Suffolk Coast & Heaths AONB extension proposed

Saltmarsh and mudflats on the Stour Estuary at Copperas Bay, Essex , in the proposed AONB extension.

Saltmarsh and mudflats on the Stour Estuary at Copperas Bay, Essex , in the proposed AONB extension. Picture: RSPB/ANDY HAY

Natural England launches consultation on increasing Suffolk protected landscape area.

Sunrise over the Stour Estuary - an area covered by the proposed AONB extension. Picture: BARRY FREE

Sunrise over the Stour Estuary - an area covered by the proposed AONB extension. Picture: BARRY FREEMAN

The public’s views are being sought on a massive potential extension of the Suffolk Coast & Heaths Area of Outstanding Natural Beauty that would increase the size of the much-loved designated landscape by almost 4,000 hectares.

Government agency Natural England, which has responsibility for creating AONBs and reviewing their boundaries, today launches a consultation on the proposal for a southward extension that would take the protected area into Essex.

Already covering 155 square miles and covering some of the UK’s most treasured landscapes, the extension would cover 3,793 extra hectares. It would include the Stour Estuary and its northern estuary valley slopes at Brantham and the majority of the southern estuary valley slopes.

Also included would be the Freston Brook Valley, a tributary of the Orwell Estuary which extends inland from the existing AONB boundary westwards and

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includes surrounding plateau woodlands, and the Samford Valley, a tributary of the Stour Estuary which extends further inland from the existing AONB boundary at Stutton Bridge and includes some areas of the neighbouring Shotley Peninsula plateau.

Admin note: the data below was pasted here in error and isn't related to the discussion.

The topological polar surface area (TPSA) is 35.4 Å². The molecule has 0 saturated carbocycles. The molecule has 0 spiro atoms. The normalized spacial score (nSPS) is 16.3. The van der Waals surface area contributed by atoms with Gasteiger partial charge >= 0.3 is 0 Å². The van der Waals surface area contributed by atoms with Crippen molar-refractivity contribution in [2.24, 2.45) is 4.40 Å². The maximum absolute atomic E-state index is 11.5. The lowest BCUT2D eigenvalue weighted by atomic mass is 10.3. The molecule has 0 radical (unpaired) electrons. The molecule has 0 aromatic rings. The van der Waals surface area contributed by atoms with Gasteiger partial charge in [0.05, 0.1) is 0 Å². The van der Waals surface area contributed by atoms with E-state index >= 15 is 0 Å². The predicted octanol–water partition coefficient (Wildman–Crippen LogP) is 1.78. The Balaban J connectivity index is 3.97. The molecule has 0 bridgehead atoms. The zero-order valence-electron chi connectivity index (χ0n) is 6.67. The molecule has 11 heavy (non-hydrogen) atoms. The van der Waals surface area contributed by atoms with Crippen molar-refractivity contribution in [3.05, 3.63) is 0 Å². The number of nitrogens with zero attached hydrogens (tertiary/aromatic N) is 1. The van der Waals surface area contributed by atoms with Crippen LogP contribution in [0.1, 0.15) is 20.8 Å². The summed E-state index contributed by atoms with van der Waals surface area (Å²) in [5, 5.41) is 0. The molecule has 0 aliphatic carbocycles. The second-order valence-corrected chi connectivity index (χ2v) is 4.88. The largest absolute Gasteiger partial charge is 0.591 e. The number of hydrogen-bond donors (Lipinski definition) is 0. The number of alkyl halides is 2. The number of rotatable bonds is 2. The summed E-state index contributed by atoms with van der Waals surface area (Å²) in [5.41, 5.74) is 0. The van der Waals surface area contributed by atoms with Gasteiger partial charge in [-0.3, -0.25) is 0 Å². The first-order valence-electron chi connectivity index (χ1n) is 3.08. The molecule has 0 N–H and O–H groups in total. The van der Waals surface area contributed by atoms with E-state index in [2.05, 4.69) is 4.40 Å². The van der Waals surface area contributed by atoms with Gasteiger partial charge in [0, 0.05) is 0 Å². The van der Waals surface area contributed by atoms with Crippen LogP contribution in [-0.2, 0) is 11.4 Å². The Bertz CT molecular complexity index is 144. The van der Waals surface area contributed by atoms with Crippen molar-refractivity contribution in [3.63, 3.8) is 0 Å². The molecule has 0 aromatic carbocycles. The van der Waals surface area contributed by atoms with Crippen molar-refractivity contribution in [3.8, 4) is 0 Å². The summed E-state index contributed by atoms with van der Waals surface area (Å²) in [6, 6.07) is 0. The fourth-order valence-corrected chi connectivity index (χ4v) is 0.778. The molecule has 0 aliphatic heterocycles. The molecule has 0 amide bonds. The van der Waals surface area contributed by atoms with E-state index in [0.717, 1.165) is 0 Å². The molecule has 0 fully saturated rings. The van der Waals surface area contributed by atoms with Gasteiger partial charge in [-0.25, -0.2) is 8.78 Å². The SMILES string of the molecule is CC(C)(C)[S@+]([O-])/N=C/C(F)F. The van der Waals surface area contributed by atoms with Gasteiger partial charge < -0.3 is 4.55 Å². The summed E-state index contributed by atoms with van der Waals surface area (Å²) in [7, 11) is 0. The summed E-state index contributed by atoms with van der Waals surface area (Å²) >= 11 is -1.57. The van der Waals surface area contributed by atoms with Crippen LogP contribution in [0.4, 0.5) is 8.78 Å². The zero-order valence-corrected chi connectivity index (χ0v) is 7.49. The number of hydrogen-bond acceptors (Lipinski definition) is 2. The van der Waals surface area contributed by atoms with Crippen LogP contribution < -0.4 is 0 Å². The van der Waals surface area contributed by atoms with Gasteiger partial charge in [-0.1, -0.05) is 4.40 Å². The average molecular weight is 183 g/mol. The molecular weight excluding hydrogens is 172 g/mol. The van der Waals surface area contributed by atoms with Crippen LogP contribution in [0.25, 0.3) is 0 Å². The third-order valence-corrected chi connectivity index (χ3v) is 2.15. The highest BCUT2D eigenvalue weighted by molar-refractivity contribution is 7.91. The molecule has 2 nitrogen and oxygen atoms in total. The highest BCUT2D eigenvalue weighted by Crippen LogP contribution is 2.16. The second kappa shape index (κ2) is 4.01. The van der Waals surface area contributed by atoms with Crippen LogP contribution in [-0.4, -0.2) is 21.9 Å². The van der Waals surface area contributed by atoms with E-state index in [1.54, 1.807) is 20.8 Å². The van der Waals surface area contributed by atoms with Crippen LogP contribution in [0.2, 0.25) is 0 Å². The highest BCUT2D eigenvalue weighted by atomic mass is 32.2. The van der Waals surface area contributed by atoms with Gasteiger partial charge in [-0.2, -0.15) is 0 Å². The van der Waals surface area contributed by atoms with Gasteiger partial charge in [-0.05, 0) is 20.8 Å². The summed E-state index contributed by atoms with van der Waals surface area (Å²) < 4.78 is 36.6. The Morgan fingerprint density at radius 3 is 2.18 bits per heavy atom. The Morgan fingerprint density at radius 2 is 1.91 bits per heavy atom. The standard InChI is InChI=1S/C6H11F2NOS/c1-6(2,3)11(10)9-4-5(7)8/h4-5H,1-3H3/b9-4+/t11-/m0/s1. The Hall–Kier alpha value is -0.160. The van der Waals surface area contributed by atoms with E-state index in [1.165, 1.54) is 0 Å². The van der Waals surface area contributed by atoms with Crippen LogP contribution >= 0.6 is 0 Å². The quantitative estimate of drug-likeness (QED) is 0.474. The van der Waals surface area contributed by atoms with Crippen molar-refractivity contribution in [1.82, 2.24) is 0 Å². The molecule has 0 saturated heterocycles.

Natural England chairman Andrew Sells said: “The landscapes spanning Suffolk and Essex are undoubtedly some of the most spectacular in the country, treasured by locals and visitors alike. This is a great opportunity to consider their natural and cultural richness and whether they merit new areas receiving the protection of AONB status.”

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David Wood, chairman of the Suffolk Coast & Heaths AONB Partnership, said he and his partnership colleagues were pleased that the Natural England Board had approved the extension proposal and welcomed the next stage of the review and consultation.

He added: “Our ambition to include this new area into national designation will bring new opportunities for conserving and enhancing our outstanding landscape and collaborating with the vibrant communities within it.”

Suffolk Coast & Heaths AONB manager Simon Amstutz said: “We have just seen the Government publish a 25-year environment plan with the stated aim to protect and enhance the natural environment. The AONB designation can aid this by providing the opportunity to look after our most precious landscapes and the features that contribute to their natural beauty.

“The AONB designation respects and celebrates the agricultural activity that has shaped these landscapes over many years and seeks to ensure that future generations can enjoy these outstanding landscapes and the natural and historic features contained within them, including the wildlife that we know is under threat.

“In practical terms this can include the AONB teams volunteers undertaking wildlife projects, access to grants facilitated by the AONB and supporting tourism businesses that trade on the natural capital of the area that supports a tourism economy of nearly £200million in the existing AONB.”

The consultation runs until April 20 and includes drop-in events on Tuesday, February 20, at Royal Harwich Yacht Club, Main Road, Woolverstone, from 10am to 3.30pm, and on Wednesday, February 21, at the Venture Centre 2000, Bromley Road, Lawford, from 10am to 3.30pm. Phone 0208 0265 774 for further information.

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